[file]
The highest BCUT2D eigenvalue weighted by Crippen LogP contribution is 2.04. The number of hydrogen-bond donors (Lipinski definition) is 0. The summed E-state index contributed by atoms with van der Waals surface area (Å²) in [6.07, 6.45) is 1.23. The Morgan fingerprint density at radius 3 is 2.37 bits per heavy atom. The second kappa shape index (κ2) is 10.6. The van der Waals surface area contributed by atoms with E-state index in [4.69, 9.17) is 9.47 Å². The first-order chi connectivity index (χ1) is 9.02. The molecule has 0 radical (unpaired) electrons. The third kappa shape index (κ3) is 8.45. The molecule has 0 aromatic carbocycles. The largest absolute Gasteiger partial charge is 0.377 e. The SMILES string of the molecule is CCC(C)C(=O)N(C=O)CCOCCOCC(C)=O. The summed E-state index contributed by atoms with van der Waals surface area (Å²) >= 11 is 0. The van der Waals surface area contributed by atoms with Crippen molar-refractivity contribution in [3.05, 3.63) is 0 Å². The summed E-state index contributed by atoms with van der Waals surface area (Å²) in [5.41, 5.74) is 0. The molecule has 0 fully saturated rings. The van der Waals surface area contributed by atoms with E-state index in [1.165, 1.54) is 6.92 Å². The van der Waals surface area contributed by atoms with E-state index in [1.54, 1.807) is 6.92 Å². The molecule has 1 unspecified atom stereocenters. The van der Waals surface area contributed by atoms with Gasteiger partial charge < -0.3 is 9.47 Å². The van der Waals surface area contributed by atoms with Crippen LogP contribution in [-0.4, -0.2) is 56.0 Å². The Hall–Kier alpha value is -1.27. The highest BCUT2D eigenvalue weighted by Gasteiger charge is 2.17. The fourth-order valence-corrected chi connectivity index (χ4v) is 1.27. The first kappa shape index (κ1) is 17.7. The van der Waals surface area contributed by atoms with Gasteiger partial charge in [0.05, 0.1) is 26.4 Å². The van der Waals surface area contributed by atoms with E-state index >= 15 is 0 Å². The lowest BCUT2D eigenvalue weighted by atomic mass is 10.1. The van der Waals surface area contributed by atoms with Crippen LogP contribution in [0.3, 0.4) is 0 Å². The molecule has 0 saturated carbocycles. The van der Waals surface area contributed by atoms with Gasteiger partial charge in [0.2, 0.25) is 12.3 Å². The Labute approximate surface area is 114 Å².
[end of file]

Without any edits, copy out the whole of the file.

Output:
The highest BCUT2D eigenvalue weighted by Crippen LogP contribution is 2.04. The number of hydrogen-bond donors (Lipinski definition) is 0. The summed E-state index contributed by atoms with van der Waals surface area (Å²) in [6.07, 6.45) is 1.23. The Morgan fingerprint density at radius 3 is 2.37 bits per heavy atom. The second kappa shape index (κ2) is 10.6. The van der Waals surface area contributed by atoms with E-state index in [4.69, 9.17) is 9.47 Å². The first-order chi connectivity index (χ1) is 9.02. The molecule has 0 radical (unpaired) electrons. The third kappa shape index (κ3) is 8.45. The molecule has 0 aromatic carbocycles. The largest absolute Gasteiger partial charge is 0.377 e. The SMILES string of the molecule is CCC(C)C(=O)N(C=O)CCOCCOCC(C)=O. The summed E-state index contributed by atoms with van der Waals surface area (Å²) >= 11 is 0. The van der Waals surface area contributed by atoms with Crippen molar-refractivity contribution in [3.05, 3.63) is 0 Å². The summed E-state index contributed by atoms with van der Waals surface area (Å²) in [5.41, 5.74) is 0. The molecule has 0 fully saturated rings. The van der Waals surface area contributed by atoms with E-state index in [1.165, 1.54) is 6.92 Å². The van der Waals surface area contributed by atoms with E-state index in [1.54, 1.807) is 6.92 Å². The molecule has 1 unspecified atom stereocenters. The van der Waals surface area contributed by atoms with Gasteiger partial charge < -0.3 is 9.47 Å². The van der Waals surface area contributed by atoms with Crippen LogP contribution in [-0.4, -0.2) is 56.0 Å². The Hall–Kier alpha value is -1.27. The highest BCUT2D eigenvalue weighted by Gasteiger charge is 2.17. The fourth-order valence-corrected chi connectivity index (χ4v) is 1.27. The first kappa shape index (κ1) is 17.7. The van der Waals surface area contributed by atoms with Gasteiger partial charge in [0.05, 0.1) is 26.4 Å². The van der Waals surface area contributed by atoms with E-state index >= 15 is 0 Å². The lowest BCUT2D eigenvalue weighted by atomic mass is 10.1. The van der Waals surface area contributed by atoms with Crippen LogP contribution in [0.3, 0.4) is 0 Å². The molecule has 0 saturated carbocycles. The van der Waals surface area contributed by atoms with Gasteiger partial charge in [0.2, 0.25) is 12.3 Å². The Labute approximate surface area is 114 Å².